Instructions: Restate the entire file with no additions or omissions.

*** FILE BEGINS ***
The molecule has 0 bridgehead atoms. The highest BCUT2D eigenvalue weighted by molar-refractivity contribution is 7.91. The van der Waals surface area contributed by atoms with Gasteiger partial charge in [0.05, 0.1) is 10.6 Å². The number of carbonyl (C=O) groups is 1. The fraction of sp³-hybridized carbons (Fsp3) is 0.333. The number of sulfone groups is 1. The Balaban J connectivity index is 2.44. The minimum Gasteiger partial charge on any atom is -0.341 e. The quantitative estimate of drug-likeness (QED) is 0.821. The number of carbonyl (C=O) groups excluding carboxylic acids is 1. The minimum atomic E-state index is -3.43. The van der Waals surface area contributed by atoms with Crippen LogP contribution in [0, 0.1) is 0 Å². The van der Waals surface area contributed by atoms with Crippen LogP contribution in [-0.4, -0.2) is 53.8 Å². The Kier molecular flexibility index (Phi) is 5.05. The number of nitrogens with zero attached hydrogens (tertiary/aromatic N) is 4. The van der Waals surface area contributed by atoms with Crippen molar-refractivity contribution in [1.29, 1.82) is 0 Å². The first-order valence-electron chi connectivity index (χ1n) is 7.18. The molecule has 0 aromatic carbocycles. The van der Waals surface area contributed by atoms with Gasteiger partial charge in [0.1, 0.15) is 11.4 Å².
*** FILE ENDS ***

The molecule has 0 bridgehead atoms. The highest BCUT2D eigenvalue weighted by molar-refractivity contribution is 7.91. The van der Waals surface area contributed by atoms with Gasteiger partial charge in [0.05, 0.1) is 10.6 Å². The number of carbonyl (C=O) groups is 1. The fraction of sp³-hybridized carbons (Fsp3) is 0.333. The number of sulfone groups is 1. The Balaban J connectivity index is 2.44. The minimum Gasteiger partial charge on any atom is -0.341 e. The quantitative estimate of drug-likeness (QED) is 0.821. The number of carbonyl (C=O) groups excluding carboxylic acids is 1. The minimum atomic E-state index is -3.43. The van der Waals surface area contributed by atoms with Crippen LogP contribution in [0, 0.1) is 0 Å². The van der Waals surface area contributed by atoms with Crippen LogP contribution in [-0.4, -0.2) is 53.8 Å². The Kier molecular flexibility index (Phi) is 5.05. The number of nitrogens with zero attached hydrogens (tertiary/aromatic N) is 4. The van der Waals surface area contributed by atoms with Crippen molar-refractivity contribution in [1.29, 1.82) is 0 Å². The first-order valence-electron chi connectivity index (χ1n) is 7.18. The molecule has 0 aromatic carbocycles. The van der Waals surface area contributed by atoms with Gasteiger partial charge in [0.1, 0.15) is 11.4 Å².